But we soon hit an major issue. For some reason the latest v4 of the Google Sheets API does not support any filtering when fetching sheet cells. And v3 is about to be dropped. That's obviously a scalability problem! We don't want to load all columns and rows into memory for processing. I looked at using Action Script to create an API which does work but there are two issues here. 1) the script have to be edited in Google's in browser editor which is a terrible experience compared to something like VS Code. Perhaps more serious is the fact that in order to expose the API endpoint the Google Apps setting to allow anyone to share items publicly must be enabled. That's a potential security issue and might not be welcome.

After much head scratching I found a work around to this. YOu can use a sheet formula to process the sheet data as required and return the filtered row set. Further more, I decided to reduce coupling and error possibilities, that rather than keeping the formula in the spreadsheet we'd push it from the app and read the results back. In addition, in order to have a have chance of handling multiple accesses at once a new sheet is created for the formula and then deleted. So the process to get a filtered row set is

  1. Create a new worksheet in the spreadsheet
  2. Push the Formula to a cell so it runs
  3. Fetch the results
  4. Delete the worksheet

This works well but does seem a little "hacky" and I still need to test with multiple simultaneous updates. It is also slow, taking around 4s. This appears to be purely communication time with so many round trips. Adding a thousand rows to the sheet makes little difference to the timing. The official Google npm package provides batching mode which should speed things up. You need some good sheet formula skills but can develop in the sheet and move to JavaScript once it all works. In order to further reduce coupling and hardcoded values the formula returns the size of the result set and column names as well as the data itself to the app. The app can read that data first and then use it to fetch the correct cells.

Netlify Identity and Role Based Gating. permalink

Identity along with account management is always a complex topic. Fortunately, Netlify provide a register / login widget that is perfectly serviceable, though nowhere near as flexible or polished as the one from Auth0. I found I could improve the UX to my liking with a little script, though have not yet succeeded with the CSS tweaks I want. Identity is based on stateless JWT tokens as you'd pretty much expect these days. These are flexible and you can pass the user's id_token to your Functions to provide access control and user info. This way, Netlify manages the users and their details are passed around the front and back ends in the tokens.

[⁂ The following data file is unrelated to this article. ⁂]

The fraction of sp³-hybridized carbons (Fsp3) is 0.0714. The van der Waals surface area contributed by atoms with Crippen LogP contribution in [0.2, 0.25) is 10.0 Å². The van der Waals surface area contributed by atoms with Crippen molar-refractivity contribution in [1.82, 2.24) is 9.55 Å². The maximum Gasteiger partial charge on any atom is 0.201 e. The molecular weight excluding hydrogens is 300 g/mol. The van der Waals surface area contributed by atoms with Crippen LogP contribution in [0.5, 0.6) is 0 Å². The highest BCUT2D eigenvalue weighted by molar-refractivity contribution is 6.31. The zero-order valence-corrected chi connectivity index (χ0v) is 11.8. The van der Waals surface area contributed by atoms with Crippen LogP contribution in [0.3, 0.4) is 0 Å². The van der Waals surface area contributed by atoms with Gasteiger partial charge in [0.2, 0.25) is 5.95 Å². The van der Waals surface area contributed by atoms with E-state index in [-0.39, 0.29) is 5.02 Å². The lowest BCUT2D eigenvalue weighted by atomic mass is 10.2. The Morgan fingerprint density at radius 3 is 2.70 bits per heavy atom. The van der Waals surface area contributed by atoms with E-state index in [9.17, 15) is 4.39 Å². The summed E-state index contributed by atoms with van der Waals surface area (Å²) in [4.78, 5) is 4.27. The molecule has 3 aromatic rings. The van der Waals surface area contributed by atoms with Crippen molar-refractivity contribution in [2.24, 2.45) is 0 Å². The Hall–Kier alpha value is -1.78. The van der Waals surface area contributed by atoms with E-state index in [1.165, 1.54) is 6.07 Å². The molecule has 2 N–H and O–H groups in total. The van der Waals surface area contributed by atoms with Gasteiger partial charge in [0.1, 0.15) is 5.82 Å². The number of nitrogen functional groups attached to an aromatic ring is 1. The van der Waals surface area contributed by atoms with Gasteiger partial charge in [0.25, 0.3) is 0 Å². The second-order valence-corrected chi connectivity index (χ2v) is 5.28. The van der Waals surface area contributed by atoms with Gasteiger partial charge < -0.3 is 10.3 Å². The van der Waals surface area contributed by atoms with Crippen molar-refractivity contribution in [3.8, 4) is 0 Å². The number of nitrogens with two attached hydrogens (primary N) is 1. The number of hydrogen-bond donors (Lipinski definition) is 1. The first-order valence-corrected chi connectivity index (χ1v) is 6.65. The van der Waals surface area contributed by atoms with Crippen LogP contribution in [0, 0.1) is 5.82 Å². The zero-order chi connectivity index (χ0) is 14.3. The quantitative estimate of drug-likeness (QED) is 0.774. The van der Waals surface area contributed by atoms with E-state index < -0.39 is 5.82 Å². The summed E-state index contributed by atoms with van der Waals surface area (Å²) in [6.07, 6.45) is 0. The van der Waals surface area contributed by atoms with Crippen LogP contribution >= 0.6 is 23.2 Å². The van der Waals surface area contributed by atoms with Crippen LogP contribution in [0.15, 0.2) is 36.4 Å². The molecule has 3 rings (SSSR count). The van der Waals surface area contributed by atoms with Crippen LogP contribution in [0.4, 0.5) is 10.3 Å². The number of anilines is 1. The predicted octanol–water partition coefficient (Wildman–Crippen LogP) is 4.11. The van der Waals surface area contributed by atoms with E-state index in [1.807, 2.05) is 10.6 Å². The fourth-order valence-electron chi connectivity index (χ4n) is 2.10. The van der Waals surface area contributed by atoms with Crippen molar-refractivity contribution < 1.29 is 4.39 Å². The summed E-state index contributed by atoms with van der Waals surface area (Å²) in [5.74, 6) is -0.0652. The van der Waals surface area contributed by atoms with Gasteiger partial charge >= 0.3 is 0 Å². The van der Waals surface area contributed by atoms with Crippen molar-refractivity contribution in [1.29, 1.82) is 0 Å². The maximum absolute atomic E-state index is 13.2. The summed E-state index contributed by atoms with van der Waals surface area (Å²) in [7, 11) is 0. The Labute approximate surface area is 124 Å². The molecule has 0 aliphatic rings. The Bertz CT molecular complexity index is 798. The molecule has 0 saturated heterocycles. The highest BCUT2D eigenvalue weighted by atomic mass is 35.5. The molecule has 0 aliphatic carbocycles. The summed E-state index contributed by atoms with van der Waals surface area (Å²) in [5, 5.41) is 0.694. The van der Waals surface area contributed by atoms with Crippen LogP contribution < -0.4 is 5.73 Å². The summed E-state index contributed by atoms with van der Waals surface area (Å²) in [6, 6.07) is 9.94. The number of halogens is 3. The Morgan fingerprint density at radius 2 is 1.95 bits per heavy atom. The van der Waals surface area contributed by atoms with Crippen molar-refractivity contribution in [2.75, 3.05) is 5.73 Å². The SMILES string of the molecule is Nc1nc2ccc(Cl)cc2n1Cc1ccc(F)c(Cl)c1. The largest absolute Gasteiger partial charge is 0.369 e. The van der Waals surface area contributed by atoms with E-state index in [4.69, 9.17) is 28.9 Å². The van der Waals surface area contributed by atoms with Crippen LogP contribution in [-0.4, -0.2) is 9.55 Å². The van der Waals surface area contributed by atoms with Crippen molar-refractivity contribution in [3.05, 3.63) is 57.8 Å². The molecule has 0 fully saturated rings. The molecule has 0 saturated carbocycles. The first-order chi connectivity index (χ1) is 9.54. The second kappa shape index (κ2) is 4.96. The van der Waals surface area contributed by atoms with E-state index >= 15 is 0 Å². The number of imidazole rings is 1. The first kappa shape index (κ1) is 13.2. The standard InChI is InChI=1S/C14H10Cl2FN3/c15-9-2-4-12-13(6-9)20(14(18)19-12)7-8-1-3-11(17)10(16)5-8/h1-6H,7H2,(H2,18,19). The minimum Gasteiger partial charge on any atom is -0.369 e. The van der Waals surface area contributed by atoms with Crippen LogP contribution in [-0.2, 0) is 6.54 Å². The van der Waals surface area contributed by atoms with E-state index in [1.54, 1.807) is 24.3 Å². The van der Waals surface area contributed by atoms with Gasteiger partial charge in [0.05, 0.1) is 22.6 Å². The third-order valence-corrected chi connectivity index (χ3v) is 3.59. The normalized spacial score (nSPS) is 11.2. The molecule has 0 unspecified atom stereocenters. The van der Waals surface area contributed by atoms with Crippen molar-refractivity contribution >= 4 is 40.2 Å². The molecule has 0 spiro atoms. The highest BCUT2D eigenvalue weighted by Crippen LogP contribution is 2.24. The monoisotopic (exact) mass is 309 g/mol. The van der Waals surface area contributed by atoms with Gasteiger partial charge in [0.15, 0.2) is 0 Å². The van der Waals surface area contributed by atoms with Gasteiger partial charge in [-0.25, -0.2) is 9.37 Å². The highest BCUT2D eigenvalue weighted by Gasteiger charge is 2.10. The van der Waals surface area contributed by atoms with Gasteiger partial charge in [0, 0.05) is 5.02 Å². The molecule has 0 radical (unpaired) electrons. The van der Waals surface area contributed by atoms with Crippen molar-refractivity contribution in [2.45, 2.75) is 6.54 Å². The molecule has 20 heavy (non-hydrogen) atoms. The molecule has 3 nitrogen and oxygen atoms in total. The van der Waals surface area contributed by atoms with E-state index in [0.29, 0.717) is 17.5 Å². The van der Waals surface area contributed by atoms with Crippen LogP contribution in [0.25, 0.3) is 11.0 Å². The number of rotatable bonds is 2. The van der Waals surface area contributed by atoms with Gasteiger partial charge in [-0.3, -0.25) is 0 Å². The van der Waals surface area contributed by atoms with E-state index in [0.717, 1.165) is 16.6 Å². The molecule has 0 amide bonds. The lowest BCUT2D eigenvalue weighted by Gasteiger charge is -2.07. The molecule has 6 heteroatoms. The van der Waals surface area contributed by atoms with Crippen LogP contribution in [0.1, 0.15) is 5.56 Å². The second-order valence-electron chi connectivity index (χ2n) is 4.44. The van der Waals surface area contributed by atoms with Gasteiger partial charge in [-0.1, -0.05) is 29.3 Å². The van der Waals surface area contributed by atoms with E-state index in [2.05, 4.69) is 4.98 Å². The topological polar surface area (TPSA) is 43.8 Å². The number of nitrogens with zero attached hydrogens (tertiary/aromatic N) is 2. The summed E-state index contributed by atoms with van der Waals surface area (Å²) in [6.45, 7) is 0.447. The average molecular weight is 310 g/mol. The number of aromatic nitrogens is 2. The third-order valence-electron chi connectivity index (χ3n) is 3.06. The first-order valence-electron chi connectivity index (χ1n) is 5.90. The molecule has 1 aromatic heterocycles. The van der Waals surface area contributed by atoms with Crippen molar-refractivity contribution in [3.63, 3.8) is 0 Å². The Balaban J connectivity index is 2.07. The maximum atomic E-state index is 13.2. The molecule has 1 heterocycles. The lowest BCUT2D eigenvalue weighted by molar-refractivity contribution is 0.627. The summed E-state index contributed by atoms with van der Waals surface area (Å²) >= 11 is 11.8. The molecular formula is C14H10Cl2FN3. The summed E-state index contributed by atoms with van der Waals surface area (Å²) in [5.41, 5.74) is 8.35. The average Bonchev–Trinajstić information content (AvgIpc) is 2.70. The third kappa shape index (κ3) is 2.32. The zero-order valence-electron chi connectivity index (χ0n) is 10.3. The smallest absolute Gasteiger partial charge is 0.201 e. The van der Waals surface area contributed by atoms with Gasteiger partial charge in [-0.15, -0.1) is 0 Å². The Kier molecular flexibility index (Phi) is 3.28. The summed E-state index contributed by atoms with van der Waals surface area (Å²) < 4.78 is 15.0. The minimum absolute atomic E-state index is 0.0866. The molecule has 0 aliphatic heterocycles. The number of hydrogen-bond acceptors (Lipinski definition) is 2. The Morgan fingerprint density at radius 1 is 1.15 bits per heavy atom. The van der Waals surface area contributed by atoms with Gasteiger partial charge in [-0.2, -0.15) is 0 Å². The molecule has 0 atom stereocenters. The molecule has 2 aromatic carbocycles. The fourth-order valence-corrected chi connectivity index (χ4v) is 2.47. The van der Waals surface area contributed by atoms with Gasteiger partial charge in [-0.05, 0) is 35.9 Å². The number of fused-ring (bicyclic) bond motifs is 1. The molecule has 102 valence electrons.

The feature that I really appreciate is Role Based gating. This means access to specific app page URIs is controlled declaratively right on the CDN edge almost without any code required. When a user registers and logs in a Function is called and this can return the users roles. Then a config file is used to define which roles are required per URI. And it just works.

Well almost. I hit a lot of strange behavours and errors with access, including an apparent failure when logging in on another browser when still logged in. It turned out to be down to my limited cognitive model of how the pieces work together, not helped by very limited documentation. The gating and identity work differently but do get synchronised if you are careful. This is where Netlify's Community forum came to the rescue in the form of one Jon Sullivan. As a volunteer Jon is incredibly knowledgeable and definitely goes the extra mile, and then some. After a long an fascinating discussion covering how authentication and gating interact and how to handle refresh tokens I now have code which is reliable. It just took a very long time to get there. But we did get a 100+ post thread going, FTW.

Summary permalink

A important point I should make clear is that ALL this functionality from Netlify is available on the free plan! Though, Forms do have their own pricing model after 100 submissions. That's very impressive indeed and perfect for a charity with very little cash to spare.

The stack threw me a few big challenges but now it is working well and I think will scale well to the final app.

The code is available at